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Defensive medicine study

A study by Dr. John Flynn and medical student Robert Miller of bone and joint specialists presented at the AAOS conference finds that thirty-five percent of medical costs (and 20% of total tests) are driven by defensive medicine. [AP] This figure isn't perfect: the study is self-reported (which can lead to exaggeration), and there was no qualitative assessment of whether the defensive medicine resulted in benefits that partially offset the marginal costs, even if an individual test was not cost-effective. (Compare: the famous Kessler/McClellan study where only zero-benefit procedures were counted as defensive medicine.) But even if the study exaggerates the problem three-fold, it goes to show that the indirect costs of our medical malpractice system far exceed the direct costs.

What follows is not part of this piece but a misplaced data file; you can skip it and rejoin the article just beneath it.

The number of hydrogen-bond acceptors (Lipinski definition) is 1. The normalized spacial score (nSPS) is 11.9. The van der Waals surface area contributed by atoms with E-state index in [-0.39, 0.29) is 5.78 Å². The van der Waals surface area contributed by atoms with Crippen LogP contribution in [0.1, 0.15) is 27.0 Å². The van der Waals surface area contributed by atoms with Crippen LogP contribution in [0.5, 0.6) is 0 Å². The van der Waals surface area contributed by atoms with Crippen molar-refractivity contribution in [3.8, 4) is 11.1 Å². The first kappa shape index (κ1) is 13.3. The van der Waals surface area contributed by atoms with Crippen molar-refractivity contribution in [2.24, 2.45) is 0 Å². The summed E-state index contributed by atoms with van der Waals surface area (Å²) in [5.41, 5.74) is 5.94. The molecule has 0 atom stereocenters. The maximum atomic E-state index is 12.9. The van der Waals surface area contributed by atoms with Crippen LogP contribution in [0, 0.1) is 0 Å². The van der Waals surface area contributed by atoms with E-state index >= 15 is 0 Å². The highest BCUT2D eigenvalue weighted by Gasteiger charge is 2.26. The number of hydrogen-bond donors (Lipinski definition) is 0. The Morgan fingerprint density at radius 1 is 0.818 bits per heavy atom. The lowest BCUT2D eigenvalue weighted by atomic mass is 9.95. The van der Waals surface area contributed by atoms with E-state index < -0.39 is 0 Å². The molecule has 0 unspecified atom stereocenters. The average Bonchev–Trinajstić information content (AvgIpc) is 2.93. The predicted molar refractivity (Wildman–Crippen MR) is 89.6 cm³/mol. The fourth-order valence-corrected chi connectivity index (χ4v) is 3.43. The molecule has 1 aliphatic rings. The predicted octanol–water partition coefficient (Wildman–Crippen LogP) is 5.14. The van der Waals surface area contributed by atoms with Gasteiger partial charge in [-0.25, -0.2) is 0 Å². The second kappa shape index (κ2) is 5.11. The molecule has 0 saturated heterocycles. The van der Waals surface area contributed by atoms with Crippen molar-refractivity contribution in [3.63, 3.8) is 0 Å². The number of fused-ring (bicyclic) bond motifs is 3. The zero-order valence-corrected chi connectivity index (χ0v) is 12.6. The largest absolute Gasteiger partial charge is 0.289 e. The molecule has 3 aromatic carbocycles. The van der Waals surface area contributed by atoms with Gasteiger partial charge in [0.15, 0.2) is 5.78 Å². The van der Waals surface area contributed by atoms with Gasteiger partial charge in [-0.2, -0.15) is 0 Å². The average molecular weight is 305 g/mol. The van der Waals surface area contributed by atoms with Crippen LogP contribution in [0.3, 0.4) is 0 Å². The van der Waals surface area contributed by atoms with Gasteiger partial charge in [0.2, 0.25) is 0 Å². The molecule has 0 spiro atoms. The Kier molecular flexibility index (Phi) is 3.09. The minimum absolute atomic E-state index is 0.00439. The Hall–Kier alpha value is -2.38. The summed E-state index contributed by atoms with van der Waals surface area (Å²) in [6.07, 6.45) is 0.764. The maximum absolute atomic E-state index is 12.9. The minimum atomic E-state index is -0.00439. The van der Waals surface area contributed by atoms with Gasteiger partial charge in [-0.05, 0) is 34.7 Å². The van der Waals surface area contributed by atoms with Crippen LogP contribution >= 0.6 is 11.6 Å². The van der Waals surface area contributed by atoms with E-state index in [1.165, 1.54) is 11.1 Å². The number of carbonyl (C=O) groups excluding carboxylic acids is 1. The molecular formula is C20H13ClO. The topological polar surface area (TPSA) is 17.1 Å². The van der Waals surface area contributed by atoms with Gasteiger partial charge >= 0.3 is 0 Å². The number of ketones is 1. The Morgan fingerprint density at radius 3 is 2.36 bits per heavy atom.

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Rafael Mangual
Project Manager,
Legal Policy

Manhattan Institute


Published by the Manhattan Institute

The Manhattan Insitute's Center for Legal Policy.